Well quite. It's nonsense. I don't think Meeks' believes it either. I see this threader as a last nostalgic flicker of the Remainian embers. Before death and ashes, and eternal European silence.

    It's noticeable on Twitter and elsewhere that all but the most diehard Stayers have now accepted the inevitable. We are Brexiting. It's just a question of HARDNESS.
    Yeah, it's unthinkable that we'd stay in the EU now.
  • RobD said:

    SeanT said:

    RobD said:

    SeanT said:

    Does Mr Meeks really believe this fatuous counterfactual bullshit: that Cameron could have won his referendum, but THEN been forced to resign by angry Tory MPs, and consequently the new prime minister Leadsom (I'm trying not to laugh here) would have forced Britain out of the EU anyhow, by ignoring the IN vote and relying on her MPs to vote LEAVE?

    If he does believe this Meeks has a cognitive problem. But he doesn't believe this. He is lying.

    Brexit means, yes, Brexit.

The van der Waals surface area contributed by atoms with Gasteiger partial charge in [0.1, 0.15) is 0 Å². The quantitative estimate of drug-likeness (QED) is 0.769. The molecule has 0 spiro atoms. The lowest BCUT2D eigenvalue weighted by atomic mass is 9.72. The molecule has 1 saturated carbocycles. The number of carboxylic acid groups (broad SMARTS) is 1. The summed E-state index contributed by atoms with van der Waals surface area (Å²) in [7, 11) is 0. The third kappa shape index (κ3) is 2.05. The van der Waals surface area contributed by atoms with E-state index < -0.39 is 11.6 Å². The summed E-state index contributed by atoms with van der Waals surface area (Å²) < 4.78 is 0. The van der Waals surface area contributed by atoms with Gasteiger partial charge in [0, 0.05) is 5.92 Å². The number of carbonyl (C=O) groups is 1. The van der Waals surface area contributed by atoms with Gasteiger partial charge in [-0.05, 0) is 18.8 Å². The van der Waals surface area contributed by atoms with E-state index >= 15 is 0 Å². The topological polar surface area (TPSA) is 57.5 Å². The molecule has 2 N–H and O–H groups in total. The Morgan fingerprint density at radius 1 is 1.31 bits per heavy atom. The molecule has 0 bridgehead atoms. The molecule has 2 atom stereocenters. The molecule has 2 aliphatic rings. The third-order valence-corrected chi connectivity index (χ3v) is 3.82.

Well Meeks' argument is that she could just decide on day 1 to leave the EU without consulting Parliament. I'd suggest she'd face a vote of no confidence as soon as the Speaker could arrange a meeting of the Commons!
    Well quite. It's nonsense. I don't think Meeks' believes it either. I see this threader as a last nostalgic flicker of the Remainian embers. Before death and ashes, and eternal European silence.

    It's noticeable on Twitter and elsewhere that all but the most diehard Stayers have now accepted the inevitable. We are Brexiting. It's just a question of HARDNESS.
    Yeah, it's unthinkable that we'd stay in the EU now.
    I'm not sure they'd want us.....no doubt they'd have a queue of 'ever deeper integration' stuff lined up to shove down our throats......
  • PlatoSaidPlatoSaid Posts: 10,383
    Trump fans are enjoying the Hillary IT bod story - the Pepe mash up

    In case you missed it.... https://t.co/RRcMQ2Bb15
  • Parliament should vote on whether to trigger Article 50. But Parliament should vote to trigger Article 50. To do otherwise would be outrageous.

    From here, we have to ensure that Parliament has primacy over the executive. The British people voted to take power back from Brussels. Our power does not reside in the government, it resides in Parliament. The courts need to clarify that.